With overseas countries rejecting more and more of Australia’s recycling, the federal and state governments are finally working towards a solution – 10 years after industry experts warned of the impending problem. By Drew Rooke.

Ending Australia’s recycling chaos

Early one morning in July 2017, thick toxic smoke and ash started billowing from a waste recycling centre at Coolaroo, a suburb in Melbourne’s north. Massive stockpiles of plastic and paper were ablaze.

Firefighters battled to control the fire, while residents of 115 homes nearby were evacuated, with many suffering nausea and breathing difficulties due to the smoke.

It wasn’t the first time something like this had happened. There had been a number of other recent fires at the same waste centre, including one earlier that year. But this fire was unprecedented in its size; it burned for nearly two weeks.

The owner of the Coolaroo centre, SKM, and its director were charged earlier this year by the Environment Protection Authority with environmental offences related to the fire. More than 200 locals also launched a class action against SKM and, on August 1, the Victorian Supreme Court approved a $1.2 million settlement.

The very next day, SKM itself went up in flames as the company was declared insolvent, and it emerged that SKM owed more than $50 million to hundreds of creditors. SKM’s founder Giuseppe “Joe” Italiano has blamed the company’s collapse on a “witch hunt” by regulators.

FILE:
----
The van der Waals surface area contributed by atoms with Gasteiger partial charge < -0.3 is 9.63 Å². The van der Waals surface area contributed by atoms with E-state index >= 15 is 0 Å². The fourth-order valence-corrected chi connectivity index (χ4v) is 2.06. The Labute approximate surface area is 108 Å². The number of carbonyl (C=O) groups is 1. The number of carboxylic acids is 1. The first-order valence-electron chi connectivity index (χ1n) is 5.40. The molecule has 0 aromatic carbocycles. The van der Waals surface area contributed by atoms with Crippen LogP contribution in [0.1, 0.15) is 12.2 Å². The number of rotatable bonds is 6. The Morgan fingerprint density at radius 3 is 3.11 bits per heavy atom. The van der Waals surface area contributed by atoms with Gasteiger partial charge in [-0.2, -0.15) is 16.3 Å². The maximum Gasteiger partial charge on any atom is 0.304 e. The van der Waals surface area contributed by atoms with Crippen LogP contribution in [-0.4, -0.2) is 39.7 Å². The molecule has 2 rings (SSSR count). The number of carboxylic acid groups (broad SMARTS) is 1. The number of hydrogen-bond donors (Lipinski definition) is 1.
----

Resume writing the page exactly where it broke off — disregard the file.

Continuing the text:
“I’ve put millions of dollars into recycling, which no one else has,” he told the Sunday Herald Sun. “I’ve run out of money to pay for bad management by Daniel Andrews and the rest of them.”

SKM has not been accepting any new waste since July – plunging Victoria’s recycling system into chaos. Across Melbourne, six massive warehouses rented by SKM are packed with bales of milk bottles, PET plastic containers, paper and cardboard stacked up to five metres high. It’s likely most of this will be sent to landfill, with landowners forced to foot the bill.

Prior to its insolvency, SKM was one of only three major recyclers in the state. It had contracts with 33 local councils in Victoria and handled approximately 300,000 tonnes of recyclable material every year – about half of the state’s total amount. In a submission to the Victorian parliamentary inquiry into waste management, which is expected to hand down a final report in November, the company warned that if it went under, an extra 400,000 tonnes of recyclable material per year could be sent to landfill.